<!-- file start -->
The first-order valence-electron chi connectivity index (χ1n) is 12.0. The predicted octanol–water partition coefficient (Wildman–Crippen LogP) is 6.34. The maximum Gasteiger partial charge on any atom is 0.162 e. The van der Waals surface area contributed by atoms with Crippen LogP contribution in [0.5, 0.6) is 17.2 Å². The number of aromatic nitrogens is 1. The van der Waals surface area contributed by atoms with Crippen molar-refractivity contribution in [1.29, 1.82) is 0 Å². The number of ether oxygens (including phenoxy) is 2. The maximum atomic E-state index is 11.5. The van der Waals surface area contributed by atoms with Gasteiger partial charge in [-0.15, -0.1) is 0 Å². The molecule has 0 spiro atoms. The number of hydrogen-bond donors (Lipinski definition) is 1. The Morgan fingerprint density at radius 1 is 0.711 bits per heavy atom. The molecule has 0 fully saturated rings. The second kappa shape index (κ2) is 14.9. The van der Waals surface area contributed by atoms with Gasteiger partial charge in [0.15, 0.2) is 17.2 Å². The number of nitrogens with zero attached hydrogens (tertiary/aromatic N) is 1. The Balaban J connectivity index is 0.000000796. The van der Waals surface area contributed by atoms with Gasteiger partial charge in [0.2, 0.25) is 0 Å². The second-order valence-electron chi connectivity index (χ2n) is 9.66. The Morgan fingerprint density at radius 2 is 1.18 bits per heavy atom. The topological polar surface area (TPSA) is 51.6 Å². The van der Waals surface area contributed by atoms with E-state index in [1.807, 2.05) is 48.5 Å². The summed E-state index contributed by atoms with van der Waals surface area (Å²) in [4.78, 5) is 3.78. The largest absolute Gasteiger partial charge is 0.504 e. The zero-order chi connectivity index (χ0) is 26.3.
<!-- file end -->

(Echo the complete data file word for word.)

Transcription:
The first-order valence-electron chi connectivity index (χ1n) is 12.0. The predicted octanol–water partition coefficient (Wildman–Crippen LogP) is 6.34. The maximum Gasteiger partial charge on any atom is 0.162 e. The van der Waals surface area contributed by atoms with Crippen LogP contribution in [0.5, 0.6) is 17.2 Å². The number of aromatic nitrogens is 1. The van der Waals surface area contributed by atoms with Crippen molar-refractivity contribution in [1.29, 1.82) is 0 Å². The number of ether oxygens (including phenoxy) is 2. The maximum atomic E-state index is 11.5. The van der Waals surface area contributed by atoms with Gasteiger partial charge in [-0.15, -0.1) is 0 Å². The molecule has 0 spiro atoms. The number of hydrogen-bond donors (Lipinski definition) is 1. The Morgan fingerprint density at radius 1 is 0.711 bits per heavy atom. The molecule has 0 fully saturated rings. The second kappa shape index (κ2) is 14.9. The van der Waals surface area contributed by atoms with Gasteiger partial charge in [0.15, 0.2) is 17.2 Å². The number of nitrogens with zero attached hydrogens (tertiary/aromatic N) is 1. The Balaban J connectivity index is 0.000000796. The van der Waals surface area contributed by atoms with Gasteiger partial charge in [0.2, 0.25) is 0 Å². The second-order valence-electron chi connectivity index (χ2n) is 9.66. The Morgan fingerprint density at radius 2 is 1.18 bits per heavy atom. The topological polar surface area (TPSA) is 51.6 Å². The van der Waals surface area contributed by atoms with E-state index in [1.807, 2.05) is 48.5 Å². The summed E-state index contributed by atoms with van der Waals surface area (Å²) in [4.78, 5) is 3.78. The largest absolute Gasteiger partial charge is 0.504 e. The zero-order chi connectivity index (χ0) is 26.3.